• 32. Perform the Analysis  Analysis is the drilling-down into the data in an attempt to refute a reasonable hypothesis – Example hypothesis: “A substantial percentage of high-cost clicks from the Yahoo! Search network are fraudulent” – Clearly, the answer has profound business implications  The analysis step is where most companies fail – Far too many companies only do reporting – But the analysis is where the real business value resides by Eric T. Peterson
  • 33. Reporting versus Analysis Reporting Advantages : Analysis Advantages:  Automatically generated  Identifies clear actions  Moderately tactical  Extremely tactical Reporting Disadvantages: Analysis Disadvantages:  Highly dependent on the  Impossible to automate! reader for interpretation  May require data analysis tools  Rarely suggest action except to that exceed current platform very knowledgeable readers capabilities by Eric T. Peterson
  • 34. ACTION: Produce Analysis  Analysis is theoretically easy to do: 1. Hire/allocate bright people to conduct the analysis 2. Examine existing reports, looking for obvious problems 3. Evaluate obvious problems against business objectives 4. Identify “high potential” areas for correction 5. Develop and test robust hypotheses 6. Clearly document the results of the analysis 7. Make and share succinct recommendations  Clear, succinct recommendations are what most companies and agencies are prepared to act upon by Eric T. Peterson
  • 35. Run the Experiments  Often, analysis will suggest multiple possible changes  Multiple possibilities necessitate testing, referred to as controlled experimentation – Also called “A/B testing” and “multivariate testing” – Used to statistically sample multiple alternatives  Ideally, controlled experiments can be run against all existing reports and key performance indicators by Eric T. Peterson
  • 36. About Experimentation  Many schools of thought … simple A/B, Taguchi, etc.  Fundamentally: – Segment visitors based on pre-determined criteria – Show test segments alternative content or functionality – Track segments over time – Watch for differentiated behavior based on pre-established metrics (e.g., “conversion rate”)  Controlled experimentation is a critical component of web analytics but is rarely used for a variety of reasons by Eric T. Peterson
  • 37. ACTION: Run Experiments  Start by choosing a platform to experiment on: – Offermatica, Optimost, … – FREE Google Site Optimizer (in BETA), … – Also found in some web analytics applications …  Adopt a methodology  Aggressively test, but be open to failure  Use experimentation to calculate ROI from your investment in web analytics by Eric T. Peterson
  • 38. Adhere to the Process  A fundamental truth: web analytics is a process  Some companies are successful despite process – There are often low-hanging fruit … – Everyone likes the idea of “easy wins” …  But establishing process around web analytics is critical to long-term, repeatable successes by Eric T. Peterson
  • 39. Several Fundamental Processes Management Processes Operational Processes  Defining business objectives  Mapping activities to click-stream data  Documenting activities  Collecting and integrating data  Assigning ownership of analytics  Validating data  Establishing goals  Providing internal training  Hiring and allocating resources  Generating and distributing reports  Defining change management processes  Conducting and presenting analysis  Tracking web analytics ROI  Making and measuring changes  Selecting technology partners  “Tweaking” data collection  Researching new directions  Each process has easily defined inputs and outputs  Learn more at by Eric T. Peterson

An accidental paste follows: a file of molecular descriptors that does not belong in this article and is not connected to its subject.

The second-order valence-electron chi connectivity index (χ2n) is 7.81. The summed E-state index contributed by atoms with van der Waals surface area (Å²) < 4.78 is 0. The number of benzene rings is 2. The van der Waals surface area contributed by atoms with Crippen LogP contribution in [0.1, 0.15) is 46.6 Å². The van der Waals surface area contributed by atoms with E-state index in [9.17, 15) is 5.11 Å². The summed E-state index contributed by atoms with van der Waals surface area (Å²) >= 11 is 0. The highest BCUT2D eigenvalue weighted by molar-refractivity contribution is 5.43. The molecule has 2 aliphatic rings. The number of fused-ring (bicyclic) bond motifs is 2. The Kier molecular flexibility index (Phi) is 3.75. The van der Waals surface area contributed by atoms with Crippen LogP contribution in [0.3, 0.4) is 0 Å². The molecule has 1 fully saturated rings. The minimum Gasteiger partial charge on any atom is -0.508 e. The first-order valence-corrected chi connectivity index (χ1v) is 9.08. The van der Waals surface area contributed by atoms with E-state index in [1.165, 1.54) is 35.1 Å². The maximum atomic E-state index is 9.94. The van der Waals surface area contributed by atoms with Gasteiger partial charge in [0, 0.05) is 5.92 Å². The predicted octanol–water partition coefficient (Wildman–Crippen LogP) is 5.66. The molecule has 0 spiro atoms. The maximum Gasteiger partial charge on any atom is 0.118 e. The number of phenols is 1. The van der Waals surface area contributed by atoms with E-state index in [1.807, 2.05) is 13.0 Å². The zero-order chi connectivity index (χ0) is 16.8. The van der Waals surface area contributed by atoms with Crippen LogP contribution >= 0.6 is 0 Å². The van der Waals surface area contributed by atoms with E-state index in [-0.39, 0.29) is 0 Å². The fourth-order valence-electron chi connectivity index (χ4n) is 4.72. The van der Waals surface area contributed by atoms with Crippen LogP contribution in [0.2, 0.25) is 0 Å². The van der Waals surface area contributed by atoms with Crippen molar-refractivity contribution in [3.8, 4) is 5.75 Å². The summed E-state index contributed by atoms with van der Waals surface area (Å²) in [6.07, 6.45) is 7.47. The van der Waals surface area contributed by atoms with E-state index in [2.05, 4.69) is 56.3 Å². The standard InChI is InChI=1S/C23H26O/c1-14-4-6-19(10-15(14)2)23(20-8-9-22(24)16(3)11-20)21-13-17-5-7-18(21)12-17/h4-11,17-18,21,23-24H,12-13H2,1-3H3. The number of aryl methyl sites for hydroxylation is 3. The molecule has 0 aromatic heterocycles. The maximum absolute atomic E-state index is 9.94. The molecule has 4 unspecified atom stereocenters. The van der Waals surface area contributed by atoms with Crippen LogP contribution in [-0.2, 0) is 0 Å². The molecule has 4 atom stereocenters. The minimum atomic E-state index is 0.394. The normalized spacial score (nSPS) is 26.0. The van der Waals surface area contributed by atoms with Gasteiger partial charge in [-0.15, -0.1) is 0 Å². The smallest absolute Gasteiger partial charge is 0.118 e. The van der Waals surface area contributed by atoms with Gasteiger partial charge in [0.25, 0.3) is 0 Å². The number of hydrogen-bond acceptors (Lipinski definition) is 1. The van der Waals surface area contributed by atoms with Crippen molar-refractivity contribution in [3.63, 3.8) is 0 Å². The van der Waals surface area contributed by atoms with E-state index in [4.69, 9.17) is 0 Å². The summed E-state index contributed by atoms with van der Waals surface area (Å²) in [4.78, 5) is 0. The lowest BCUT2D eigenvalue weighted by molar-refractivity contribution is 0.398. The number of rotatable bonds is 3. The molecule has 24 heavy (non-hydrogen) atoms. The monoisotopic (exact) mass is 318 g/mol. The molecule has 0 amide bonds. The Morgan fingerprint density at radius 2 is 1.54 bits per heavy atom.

• 40. ACTION: Incorporate Process  Document where measurement has broken down  Think about the last three times you failed to: – Incorporate measurement into a new campaign … – Incorporate measurement into a new site or project … – Incorporate measurement into a new application …  Consider which questions you were unable to answer  Document the broken process with measurement, reporting, and analysis as an integrated component by Eric T. Peterson
  • 41. Bonus Strategy: “Web 2.0”  Many marketers are intensely focused on “Web 2.0”  The emergence of: – Distributed content, podcasts, vidcasts, … – Social media, blogger influence, blog comments, … – AJAX, RIA, RSS, XML, …  Much of what’s out there is difficult to measure using traditional analytics applications  But that doesn’t mean you should give up hope! by Eric T. Peterson
  • 42. ACTION: Measure “Web 2.0”  Some vendors already support Web 2.0 measurement – All that is typically required is careful adherence to process  Ideally all aspects of visitor/customer contact are integrated into a single measurement environment – RSS feeds bring visitors to the site to comment on blogs, interact with AJAX RIAs, view pages, bookmark on, and ultimately make a purchase  Talk to your vendor! by Eric T. Peterson
  • 43. Summary  The onus is on every site owner to UNDERSTAND the metrics that are critical to their business success – Rely on the metrics team for analysis, not numbers – Remember: Analysis is the highest-value activity!  Site managers need to INCORPORATE MEASUREMENT into design and marketing efforts – Use checklists, requirements, diagrams, documentation, … – Remember: You don’t know what you don’t know by Eric T. Peterson
  • 44. Question & Answer by Eric T. Peterson
  • 45. What Next? Reference Guides 1. Web Analytics Demystified 2. Web Site Measurement Hacks 3. The Big Book of Key Performance Indicators Online Resources 1. 2. 3. PDF Copy of Presentation James Gardner Archived Webcast (available in 24 hours) Questions for AMA Marla Chupack by Eric T. Peterson
  • 46. Web Analytics Demystified: Ten Simple Strategies for Using Web Analytics to Improve Your Online Marketing Efforts Eric T. Peterson March 6, 2007 Generously sponsored by Aquent ( by Eric T. Peterson